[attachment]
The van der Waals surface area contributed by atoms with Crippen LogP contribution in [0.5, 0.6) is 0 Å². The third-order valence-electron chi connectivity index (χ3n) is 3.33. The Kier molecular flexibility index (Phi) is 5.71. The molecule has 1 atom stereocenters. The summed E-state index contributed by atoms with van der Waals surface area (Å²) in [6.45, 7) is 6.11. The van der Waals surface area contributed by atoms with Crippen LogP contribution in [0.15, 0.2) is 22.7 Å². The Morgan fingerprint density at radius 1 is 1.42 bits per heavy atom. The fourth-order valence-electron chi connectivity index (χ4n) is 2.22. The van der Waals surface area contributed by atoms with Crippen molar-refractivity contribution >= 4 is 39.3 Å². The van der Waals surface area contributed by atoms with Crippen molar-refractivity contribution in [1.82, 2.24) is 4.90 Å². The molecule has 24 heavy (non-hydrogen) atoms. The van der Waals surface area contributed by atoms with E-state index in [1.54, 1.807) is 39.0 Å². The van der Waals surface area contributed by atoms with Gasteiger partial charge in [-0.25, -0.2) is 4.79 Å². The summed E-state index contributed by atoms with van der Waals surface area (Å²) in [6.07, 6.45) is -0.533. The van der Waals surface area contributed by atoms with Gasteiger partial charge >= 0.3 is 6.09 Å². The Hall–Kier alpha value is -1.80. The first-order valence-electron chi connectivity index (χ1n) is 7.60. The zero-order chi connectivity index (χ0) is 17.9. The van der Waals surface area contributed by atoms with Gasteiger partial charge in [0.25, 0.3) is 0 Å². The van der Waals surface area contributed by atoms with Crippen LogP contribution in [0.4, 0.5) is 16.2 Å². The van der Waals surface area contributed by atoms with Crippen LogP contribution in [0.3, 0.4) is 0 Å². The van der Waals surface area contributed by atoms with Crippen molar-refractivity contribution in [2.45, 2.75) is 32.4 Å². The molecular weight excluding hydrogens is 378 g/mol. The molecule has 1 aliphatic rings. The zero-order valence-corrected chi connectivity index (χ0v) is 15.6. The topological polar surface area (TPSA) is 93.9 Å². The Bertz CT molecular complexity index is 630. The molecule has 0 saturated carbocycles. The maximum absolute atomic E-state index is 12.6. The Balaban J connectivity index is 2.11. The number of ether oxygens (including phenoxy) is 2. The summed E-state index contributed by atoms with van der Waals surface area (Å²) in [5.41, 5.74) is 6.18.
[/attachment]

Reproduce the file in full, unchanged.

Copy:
The van der Waals surface area contributed by atoms with Crippen LogP contribution in [0.5, 0.6) is 0 Å². The third-order valence-electron chi connectivity index (χ3n) is 3.33. The Kier molecular flexibility index (Phi) is 5.71. The molecule has 1 atom stereocenters. The summed E-state index contributed by atoms with van der Waals surface area (Å²) in [6.45, 7) is 6.11. The van der Waals surface area contributed by atoms with Crippen LogP contribution in [0.15, 0.2) is 22.7 Å². The Morgan fingerprint density at radius 1 is 1.42 bits per heavy atom. The fourth-order valence-electron chi connectivity index (χ4n) is 2.22. The van der Waals surface area contributed by atoms with Crippen molar-refractivity contribution >= 4 is 39.3 Å². The van der Waals surface area contributed by atoms with Crippen molar-refractivity contribution in [1.82, 2.24) is 4.90 Å². The molecule has 24 heavy (non-hydrogen) atoms. The van der Waals surface area contributed by atoms with E-state index in [1.54, 1.807) is 39.0 Å². The van der Waals surface area contributed by atoms with Gasteiger partial charge in [-0.25, -0.2) is 4.79 Å². The summed E-state index contributed by atoms with van der Waals surface area (Å²) in [6.07, 6.45) is -0.533. The van der Waals surface area contributed by atoms with Gasteiger partial charge >= 0.3 is 6.09 Å². The Hall–Kier alpha value is -1.80. The first-order valence-electron chi connectivity index (χ1n) is 7.60. The zero-order chi connectivity index (χ0) is 17.9. The van der Waals surface area contributed by atoms with Gasteiger partial charge in [0.25, 0.3) is 0 Å². The van der Waals surface area contributed by atoms with Crippen LogP contribution in [0.4, 0.5) is 16.2 Å². The van der Waals surface area contributed by atoms with Crippen LogP contribution in [0.3, 0.4) is 0 Å². The van der Waals surface area contributed by atoms with Crippen molar-refractivity contribution in [2.45, 2.75) is 32.4 Å². The molecular weight excluding hydrogens is 378 g/mol. The molecule has 1 aliphatic rings. The zero-order valence-corrected chi connectivity index (χ0v) is 15.6. The topological polar surface area (TPSA) is 93.9 Å². The Bertz CT molecular complexity index is 630. The molecule has 0 saturated carbocycles. The maximum absolute atomic E-state index is 12.6. The Balaban J connectivity index is 2.11. The number of ether oxygens (including phenoxy) is 2. The summed E-state index contributed by atoms with van der Waals surface area (Å²) in [5.41, 5.74) is 6.18.